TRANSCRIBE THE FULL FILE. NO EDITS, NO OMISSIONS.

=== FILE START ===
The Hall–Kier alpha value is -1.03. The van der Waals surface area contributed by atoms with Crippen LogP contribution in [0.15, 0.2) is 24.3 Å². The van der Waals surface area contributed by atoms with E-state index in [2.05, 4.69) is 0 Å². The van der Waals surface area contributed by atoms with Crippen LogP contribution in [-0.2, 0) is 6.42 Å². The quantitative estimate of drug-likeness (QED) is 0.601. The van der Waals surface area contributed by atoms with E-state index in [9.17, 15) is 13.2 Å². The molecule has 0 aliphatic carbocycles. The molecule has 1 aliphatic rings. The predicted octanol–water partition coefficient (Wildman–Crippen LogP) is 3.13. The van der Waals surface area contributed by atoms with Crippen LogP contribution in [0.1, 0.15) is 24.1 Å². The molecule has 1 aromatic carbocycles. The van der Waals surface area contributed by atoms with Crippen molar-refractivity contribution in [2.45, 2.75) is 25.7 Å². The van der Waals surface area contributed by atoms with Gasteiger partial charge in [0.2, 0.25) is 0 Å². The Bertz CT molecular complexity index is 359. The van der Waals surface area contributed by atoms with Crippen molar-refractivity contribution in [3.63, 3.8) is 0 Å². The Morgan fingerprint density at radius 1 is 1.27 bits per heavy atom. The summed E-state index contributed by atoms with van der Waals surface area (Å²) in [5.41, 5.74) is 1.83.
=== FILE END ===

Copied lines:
The Hall–Kier alpha value is -1.03. The van der Waals surface area contributed by atoms with Crippen LogP contribution in [0.15, 0.2) is 24.3 Å². The van der Waals surface area contributed by atoms with E-state index in [2.05, 4.69) is 0 Å². The van der Waals surface area contributed by atoms with Crippen LogP contribution in [-0.2, 0) is 6.42 Å². The quantitative estimate of drug-likeness (QED) is 0.601. The van der Waals surface area contributed by atoms with E-state index in [9.17, 15) is 13.2 Å². The molecule has 0 aliphatic carbocycles. The molecule has 1 aliphatic rings. The predicted octanol–water partition coefficient (Wildman–Crippen LogP) is 3.13. The van der Waals surface area contributed by atoms with Crippen LogP contribution in [0.1, 0.15) is 24.1 Å². The molecule has 1 aromatic carbocycles. The van der Waals surface area contributed by atoms with Crippen molar-refractivity contribution in [2.45, 2.75) is 25.7 Å². The van der Waals surface area contributed by atoms with Gasteiger partial charge in [0.2, 0.25) is 0 Å². The Bertz CT molecular complexity index is 359. The van der Waals surface area contributed by atoms with Crippen molar-refractivity contribution in [3.63, 3.8) is 0 Å². The Morgan fingerprint density at radius 1 is 1.27 bits per heavy atom. The summed E-state index contributed by atoms with van der Waals surface area (Å²) in [5.41, 5.74) is 1.83.